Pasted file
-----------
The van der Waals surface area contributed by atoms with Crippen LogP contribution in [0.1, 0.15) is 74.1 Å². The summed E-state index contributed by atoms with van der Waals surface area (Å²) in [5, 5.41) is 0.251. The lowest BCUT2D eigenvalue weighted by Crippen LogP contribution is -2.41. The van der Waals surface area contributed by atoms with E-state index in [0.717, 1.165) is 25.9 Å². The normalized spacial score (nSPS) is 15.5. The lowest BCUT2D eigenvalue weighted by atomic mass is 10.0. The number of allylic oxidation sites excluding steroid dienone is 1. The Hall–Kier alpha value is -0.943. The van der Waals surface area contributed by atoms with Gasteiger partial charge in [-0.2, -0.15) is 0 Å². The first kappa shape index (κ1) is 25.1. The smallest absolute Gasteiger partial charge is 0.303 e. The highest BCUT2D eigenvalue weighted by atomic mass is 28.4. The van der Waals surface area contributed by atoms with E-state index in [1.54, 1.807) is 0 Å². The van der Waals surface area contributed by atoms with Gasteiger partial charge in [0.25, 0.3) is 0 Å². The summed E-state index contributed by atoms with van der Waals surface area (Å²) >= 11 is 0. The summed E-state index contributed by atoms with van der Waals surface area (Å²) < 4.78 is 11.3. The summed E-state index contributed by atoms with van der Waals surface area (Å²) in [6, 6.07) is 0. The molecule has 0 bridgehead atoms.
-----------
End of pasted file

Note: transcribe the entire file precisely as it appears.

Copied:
The van der Waals surface area contributed by atoms with Crippen LogP contribution in [0.1, 0.15) is 74.1 Å². The summed E-state index contributed by atoms with van der Waals surface area (Å²) in [5, 5.41) is 0.251. The lowest BCUT2D eigenvalue weighted by Crippen LogP contribution is -2.41. The van der Waals surface area contributed by atoms with E-state index in [0.717, 1.165) is 25.9 Å². The normalized spacial score (nSPS) is 15.5. The lowest BCUT2D eigenvalue weighted by atomic mass is 10.0. The number of allylic oxidation sites excluding steroid dienone is 1. The Hall–Kier alpha value is -0.943. The van der Waals surface area contributed by atoms with Gasteiger partial charge in [-0.2, -0.15) is 0 Å². The first kappa shape index (κ1) is 25.1. The smallest absolute Gasteiger partial charge is 0.303 e. The highest BCUT2D eigenvalue weighted by atomic mass is 28.4. The van der Waals surface area contributed by atoms with E-state index in [1.54, 1.807) is 0 Å². The van der Waals surface area contributed by atoms with Gasteiger partial charge in [0.25, 0.3) is 0 Å². The summed E-state index contributed by atoms with van der Waals surface area (Å²) >= 11 is 0. The summed E-state index contributed by atoms with van der Waals surface area (Å²) < 4.78 is 11.3. The summed E-state index contributed by atoms with van der Waals surface area (Å²) in [6, 6.07) is 0. The molecule has 0 bridgehead atoms.